TORONTO -- Families across the country grieving the loss of loved ones after 57 Canadians were killed in a plane crash in Iran may never have the chance to seek justice in their deaths, according to an aviation attorney.

“When you have a missile that attacks a civil airliner, it’s a heinous act of injustice and it’s something that our international treaties are literally not prepared to answer for families,” aviation attorney Alisa Brodkowitz told CTV News Channel on Thursday.

Prime Minister Justin Trudeau said intelligence from multiple sources indicates that the Ukraine Airlines jet carrying 176 people was shot down by an Iranian missile, but that the strike “may well have been unintentional.”

“The families of the victims and all Canadians want answers. I want answers. That means closure, transparency, accountability and justice,” Trudeau said Thursday.

But getting closure is far from certain, according to Brodkowitz, who cited the 2014 crash of Malaysia Airlines Flight 17 shot down by a Russian-made missile over eastern Ukraine.

“So what we saw in MH17 is that people, individuals, can’t just sue a government. You have governments that can sue other governments, for instance in the Hague at the International Court of Justice,” she told CTV News Channel on Thursday.

“But there is no legal recourse. There is no justice for victims of these families because the treaties don’t really have any teeth.”

Last summer, international prosecutors in the Netherlands announced murder charges against four people, including three Russians with military backgrounds, in connection with the MH17 crash. Russia called those charges unfounded and is not expected to extradite any of the accused men for the trial later this spring.

Families of the MH17 victims also filed lawsuits against Malaysia Airlines, accusing the airline of negligence and breach of contract for flying a passenger plane through a known conflict zone. The airline reportedly settled damages claims with families of 165 victims.

Iran is leading the investigation into the crash with involvement from Ukraine. Iran has granted Canada access to the crash site, the Transportation Safety Board of Canada confirmed Thursday, and Canada is currently making arrangements to travel to the site outside Tehran.

The investigation’s structure follows international guidelines. According to the International Civil Aviation Organisation’s Convention on International Civil Aviation, which sets standards around aircraft fatality investigations, “the state where the accident occurs will lead the accident investigation.” The airline’s country of origin – Ukraine, in this case – is also considered a main party. Countries like Canada that have lost citizens in a crash are entitled to make a request to the lead investigator to have access to the crash.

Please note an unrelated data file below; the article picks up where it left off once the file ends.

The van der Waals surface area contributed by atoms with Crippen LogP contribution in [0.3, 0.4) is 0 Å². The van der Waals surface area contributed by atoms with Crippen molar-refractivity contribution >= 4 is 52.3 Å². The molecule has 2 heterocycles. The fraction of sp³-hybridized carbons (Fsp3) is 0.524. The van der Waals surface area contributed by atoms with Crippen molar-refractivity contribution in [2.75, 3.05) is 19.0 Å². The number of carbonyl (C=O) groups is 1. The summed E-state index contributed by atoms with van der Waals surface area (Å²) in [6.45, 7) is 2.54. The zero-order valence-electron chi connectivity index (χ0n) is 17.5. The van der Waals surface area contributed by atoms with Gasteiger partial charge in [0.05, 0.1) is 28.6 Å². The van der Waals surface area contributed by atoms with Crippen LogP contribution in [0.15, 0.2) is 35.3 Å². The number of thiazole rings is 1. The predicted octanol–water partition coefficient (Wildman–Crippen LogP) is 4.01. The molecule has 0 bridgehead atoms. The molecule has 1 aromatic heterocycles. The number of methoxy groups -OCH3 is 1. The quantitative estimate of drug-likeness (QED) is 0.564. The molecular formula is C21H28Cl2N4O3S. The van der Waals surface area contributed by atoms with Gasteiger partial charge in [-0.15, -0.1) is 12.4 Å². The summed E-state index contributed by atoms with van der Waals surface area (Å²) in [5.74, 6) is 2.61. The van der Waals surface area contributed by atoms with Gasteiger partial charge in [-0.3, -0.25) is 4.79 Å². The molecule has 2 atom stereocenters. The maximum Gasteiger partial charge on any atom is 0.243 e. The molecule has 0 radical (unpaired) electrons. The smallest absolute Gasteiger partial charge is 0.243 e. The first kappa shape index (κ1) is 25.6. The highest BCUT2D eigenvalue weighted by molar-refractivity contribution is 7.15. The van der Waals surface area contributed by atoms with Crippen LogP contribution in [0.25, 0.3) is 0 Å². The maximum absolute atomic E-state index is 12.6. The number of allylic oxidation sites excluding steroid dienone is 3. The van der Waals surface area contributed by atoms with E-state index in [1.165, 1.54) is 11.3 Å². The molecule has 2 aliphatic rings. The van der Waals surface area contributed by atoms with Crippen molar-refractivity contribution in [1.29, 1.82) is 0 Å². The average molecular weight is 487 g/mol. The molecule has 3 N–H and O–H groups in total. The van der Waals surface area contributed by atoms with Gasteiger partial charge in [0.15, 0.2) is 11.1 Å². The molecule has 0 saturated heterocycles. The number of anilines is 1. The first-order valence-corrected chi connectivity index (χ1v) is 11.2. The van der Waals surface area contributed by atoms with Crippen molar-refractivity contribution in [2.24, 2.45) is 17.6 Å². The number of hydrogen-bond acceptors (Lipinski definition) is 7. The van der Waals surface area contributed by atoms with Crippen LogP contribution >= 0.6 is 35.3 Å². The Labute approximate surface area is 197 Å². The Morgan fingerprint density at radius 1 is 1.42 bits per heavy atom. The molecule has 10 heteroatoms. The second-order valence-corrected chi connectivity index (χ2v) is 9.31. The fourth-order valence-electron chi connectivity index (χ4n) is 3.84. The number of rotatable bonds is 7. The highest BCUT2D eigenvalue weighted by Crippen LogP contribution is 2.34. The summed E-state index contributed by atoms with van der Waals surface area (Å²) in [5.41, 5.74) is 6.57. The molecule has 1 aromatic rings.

But if intelligence sources are correct that an Iranian land-to-air missile shot down the plane, Iran’s role leading the probe could be a clear conflict of interest, Brodkowitz said.

International law also makes it clear that member states will not shoot down a civilian aircraft.

“But what happens when you do? The law does not have any teeth. So that definitely complicates things,” she said.


Iran said the plane’s black boxes, which could help investigators determine the cause of the crash, will not be allowed out of the country. But Trudeau said Iran has agreed to allow Ukrainian investigators to access the boxes.

“They have a duty to preserve all evidence,” Brodkowitz said. “So they must do that. And then in respect to black boxes, they have a duty to get those black boxes to a place, a country and authority, that can read them and disseminate that information.”

Ukraine’s involvement in the probe is “a good thing,” Brodkowitz said, because of its past experience with the MH17 crash.

“Ukraine has experience in what happens when a surface-to-air missile shoots down an aircraft,” she said.

Ukraine Airlines flight PS752 crashed early Wednesday morning near Tehran shortly after taking off. The crash came just hours after Iran fired multiple missiles at a U.S. airbase in Iraq in a clear show of retaliation over the killing of a top Iranian general.

U.S. President Donald Trump said he ordered the airstrike that killed Gen. Qasem Soleimani because he was planning an “imminent” attack on Americans. The death of Soleimani, who was widely revered in Iran, triggered an outpouring of mourning in Iran. At least fifty-six people were trampled to death as thousands flooded the streets during his funeral procession earlier this week.

With files from’s Ryan Flanagan and Ben Cousins